Open Access
 Total Downloads : 168
 Authors : Harman, Dr. Hemant Sood
 Paper ID : IJERTV6IS060211
 Volume & Issue : Volume 06, Issue 06 (June 2017)
 DOI : http://dx.doi.org/10.17577/IJERTV6IS060211
 Published (First Online): 13062017
 ISSN (Online) : 22780181
 Publisher Name : IJERT
 License: This work is licensed under a Creative Commons Attribution 4.0 International License
Analyzing the Effect of CrossSectional Change of Column on Symmetrical R.C.C. Frame Structure
Harman
Department of Civil Engineering
National Institute of Technical Teachers Training & Research
Chandigarh, India
Dr. Hemant Sood
Department of Civil Engineering
National Institute of Technical Teachers Training & Research
Chandigarh, India
Abstract This paper presents the effect of different cross section (i.e. rectangle, square & circular) of column on symmetrical R.C.C. frame structure. For this study, G+3, G+7, G+11 storey buildings were developed with different section of column and then it was analyzed by using Staad.pro for gravity loads as well as seismic forces by using the codal provisions given in IS456:2000 and IS1893:2002. After optimizing the structure in software, results are recorded in terms of cost of concrete and steel. The results of the analysis show that for G+3 storey building, total cost of building (i.e. total cost of concrete and steel) is minimum for Square crosssection. For G+7 storey building, total cost of building is minimum for square cross section. For G+11 storey building, total cost of building is minimum for square crosssection.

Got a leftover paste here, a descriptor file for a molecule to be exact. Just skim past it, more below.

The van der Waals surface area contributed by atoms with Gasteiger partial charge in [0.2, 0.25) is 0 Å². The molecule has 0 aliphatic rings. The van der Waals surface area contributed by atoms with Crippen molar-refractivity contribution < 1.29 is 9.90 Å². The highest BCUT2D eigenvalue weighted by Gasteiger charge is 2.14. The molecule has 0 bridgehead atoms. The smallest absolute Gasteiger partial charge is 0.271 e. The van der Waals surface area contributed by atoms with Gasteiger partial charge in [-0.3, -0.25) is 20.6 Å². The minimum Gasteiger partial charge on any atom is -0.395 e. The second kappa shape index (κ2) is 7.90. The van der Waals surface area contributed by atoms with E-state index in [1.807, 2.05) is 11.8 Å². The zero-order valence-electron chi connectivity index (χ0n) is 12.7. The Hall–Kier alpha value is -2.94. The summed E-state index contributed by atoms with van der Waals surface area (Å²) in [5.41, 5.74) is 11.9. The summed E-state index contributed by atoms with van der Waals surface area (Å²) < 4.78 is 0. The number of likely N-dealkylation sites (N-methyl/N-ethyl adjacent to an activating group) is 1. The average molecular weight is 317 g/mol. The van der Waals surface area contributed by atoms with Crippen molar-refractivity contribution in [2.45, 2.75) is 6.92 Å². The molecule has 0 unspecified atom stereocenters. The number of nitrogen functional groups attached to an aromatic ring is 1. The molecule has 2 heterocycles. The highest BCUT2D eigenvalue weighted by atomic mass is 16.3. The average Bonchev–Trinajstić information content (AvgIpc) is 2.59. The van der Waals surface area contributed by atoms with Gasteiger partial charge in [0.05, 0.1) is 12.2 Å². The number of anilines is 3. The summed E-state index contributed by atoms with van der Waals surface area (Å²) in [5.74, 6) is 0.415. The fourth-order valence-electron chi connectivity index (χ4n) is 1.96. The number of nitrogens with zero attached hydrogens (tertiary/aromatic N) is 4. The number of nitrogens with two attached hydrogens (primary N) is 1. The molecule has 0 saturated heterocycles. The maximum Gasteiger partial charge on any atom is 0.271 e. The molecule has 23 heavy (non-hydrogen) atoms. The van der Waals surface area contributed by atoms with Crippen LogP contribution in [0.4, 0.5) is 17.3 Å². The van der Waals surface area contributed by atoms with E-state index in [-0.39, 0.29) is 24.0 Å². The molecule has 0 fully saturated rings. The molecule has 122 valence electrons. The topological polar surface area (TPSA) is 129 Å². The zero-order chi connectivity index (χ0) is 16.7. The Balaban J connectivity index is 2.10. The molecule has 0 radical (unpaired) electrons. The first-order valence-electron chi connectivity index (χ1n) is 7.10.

Keywords Seismic Analysis, Different Crosssection of Column, Short Building, MultiStorey Stucture, Staad.Pro.

INTRODUCTION
Analysis of a structure is only concerned with the behavior of a building when it is subjected to some forces and its stability. These forces can be in the form of dead load of the building and weight of people, furniture, snow, etc or some other excitation such as an earthquake, shaking of the ground due to a blast, etc.